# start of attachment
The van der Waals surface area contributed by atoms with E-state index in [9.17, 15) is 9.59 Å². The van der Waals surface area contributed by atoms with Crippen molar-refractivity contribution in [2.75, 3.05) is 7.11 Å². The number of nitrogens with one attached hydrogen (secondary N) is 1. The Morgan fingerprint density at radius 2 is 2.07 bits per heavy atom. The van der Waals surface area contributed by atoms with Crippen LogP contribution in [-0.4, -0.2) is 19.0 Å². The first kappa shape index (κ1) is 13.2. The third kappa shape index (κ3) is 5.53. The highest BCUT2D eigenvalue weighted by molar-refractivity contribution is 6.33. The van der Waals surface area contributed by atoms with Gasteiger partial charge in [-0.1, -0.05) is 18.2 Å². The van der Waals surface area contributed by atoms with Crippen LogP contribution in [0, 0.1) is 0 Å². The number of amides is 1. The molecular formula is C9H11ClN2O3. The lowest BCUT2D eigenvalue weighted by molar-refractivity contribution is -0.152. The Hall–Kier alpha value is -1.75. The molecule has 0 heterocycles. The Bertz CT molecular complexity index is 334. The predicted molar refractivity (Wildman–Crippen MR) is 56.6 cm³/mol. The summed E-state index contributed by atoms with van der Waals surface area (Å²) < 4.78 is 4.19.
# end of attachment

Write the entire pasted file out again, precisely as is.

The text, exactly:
The van der Waals surface area contributed by atoms with E-state index in [9.17, 15) is 9.59 Å². The van der Waals surface area contributed by atoms with Crippen molar-refractivity contribution in [2.75, 3.05) is 7.11 Å². The number of nitrogens with one attached hydrogen (secondary N) is 1. The Morgan fingerprint density at radius 2 is 2.07 bits per heavy atom. The van der Waals surface area contributed by atoms with Crippen LogP contribution in [-0.4, -0.2) is 19.0 Å². The first kappa shape index (κ1) is 13.2. The third kappa shape index (κ3) is 5.53. The highest BCUT2D eigenvalue weighted by molar-refractivity contribution is 6.33. The van der Waals surface area contributed by atoms with Gasteiger partial charge in [-0.1, -0.05) is 18.2 Å². The van der Waals surface area contributed by atoms with Crippen LogP contribution in [0, 0.1) is 0 Å². The number of amides is 1. The molecular formula is C9H11ClN2O3. The lowest BCUT2D eigenvalue weighted by molar-refractivity contribution is -0.152. The Hall–Kier alpha value is -1.75. The molecule has 0 heterocycles. The Bertz CT molecular complexity index is 334. The predicted molar refractivity (Wildman–Crippen MR) is 56.6 cm³/mol. The summed E-state index contributed by atoms with van der Waals surface area (Å²) < 4.78 is 4.19.